TUCSON, Ariz. (PSI PR) — The existence of carbon dioxide (CO2) cold traps on the Moon has been confirmed, offering a potential resource for future exploration of the lunar surface, according to a new paper by Planetary Science Institute Senior Scientist Norbert Schorghofer.
“After water, carbon is probably the most important resource on the Moon. It can be used for the production of rocket fuel, but also for biomaterials and steel. If we have to bring carbon or fuel from earth, it drives up the cost of sustained presence. It’s part of ‘living off the land,’ or in-situ resource utilization,” said Schorghofer, lead author of “Carbon Dioxide Cold Traps on the Moon” that appears in Geophysical Research Letters. PSI’s Matthew A. Siegler is a co-author on the paper.
Various volatiles can be cold-trapped in permanently shadowed craters near the lunar poles. The existence of carbon dioxide cold traps has previously been surmised, but the required temperatures are near the lowest surface temperatures that have been reliably measured.
“Extensive and improved analysis of 11 years of orbital surface temperature measurements by the Diviner Lunar Radiometer Experiment on board NASA’s Lunar Reconnaissance Orbiter establishes the existence of carbon dioxide cold traps on the Moon, which potentially host high concentrations of solid carbon dioxide, Schorghofer said. “Our work has established the existence of CO2 cold traps, where theory predicts solid CO2 should have accumulated. Our work does not show that there actually is CO2 in these areas, but it is a reasonable expectation, especially since CO2 was detected in the LCROSS (NASA’s Lunar Crater Observation and Sensing Satellite) impact plume in 2009.”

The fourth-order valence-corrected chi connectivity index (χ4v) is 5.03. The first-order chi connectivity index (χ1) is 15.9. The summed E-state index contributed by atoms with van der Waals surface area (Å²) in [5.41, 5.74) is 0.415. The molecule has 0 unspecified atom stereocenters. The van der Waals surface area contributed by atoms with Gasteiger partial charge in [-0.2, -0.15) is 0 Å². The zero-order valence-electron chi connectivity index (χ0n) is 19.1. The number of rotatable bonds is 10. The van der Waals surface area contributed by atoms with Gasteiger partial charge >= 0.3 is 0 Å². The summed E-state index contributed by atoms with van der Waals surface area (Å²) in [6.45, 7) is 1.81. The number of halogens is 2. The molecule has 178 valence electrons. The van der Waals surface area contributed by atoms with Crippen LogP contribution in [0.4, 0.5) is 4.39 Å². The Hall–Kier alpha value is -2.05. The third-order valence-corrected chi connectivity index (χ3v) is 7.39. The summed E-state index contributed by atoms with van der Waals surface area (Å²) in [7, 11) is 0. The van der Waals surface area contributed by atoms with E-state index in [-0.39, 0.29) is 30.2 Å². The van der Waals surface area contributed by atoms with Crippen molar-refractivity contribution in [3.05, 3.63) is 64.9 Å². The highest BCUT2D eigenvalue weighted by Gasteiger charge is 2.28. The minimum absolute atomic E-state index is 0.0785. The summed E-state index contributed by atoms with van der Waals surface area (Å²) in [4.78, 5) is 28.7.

In the new study, many terabytes of Diviner data were processed to capture the full time dependence of surface temperatures. The Moon actually has seasons; the lunar year is about 347 Earth days long, a period known as the “Draconic year.” These seasons are not noticeable on most of the lunar surface, but they are important within the permanently shadow areas where H2O and CO2 cold traps lie. Carbon dioxide ice is lost to space only during a short period in summer.
The total area of CO2 cold traps in the south polar region of the Moon is about 200 square kilometers. For comparison, water ice cold traps cover nearly 14,000 square kilometers. Concentrated CO2 is an extremely scarce resource, only found at a few places, and a large portion of its cold trap area resides on the floor of Amundsen Crater, which is relatively accessible, so it may be a promising exploration target. In this area, temperatures never exceed negative 350 degree Fahrenheit, so it will definitely be a technological challenge to explore these extremely cold and permanently dark places.
Schorghofer’s work was funded by grants to PSI from NASA’s Lunar Data Analysis Program and Solar System Exploration Research Virtual Research Institute Geophysical Exploration of the Dynamics and Evolution of the Solar System program.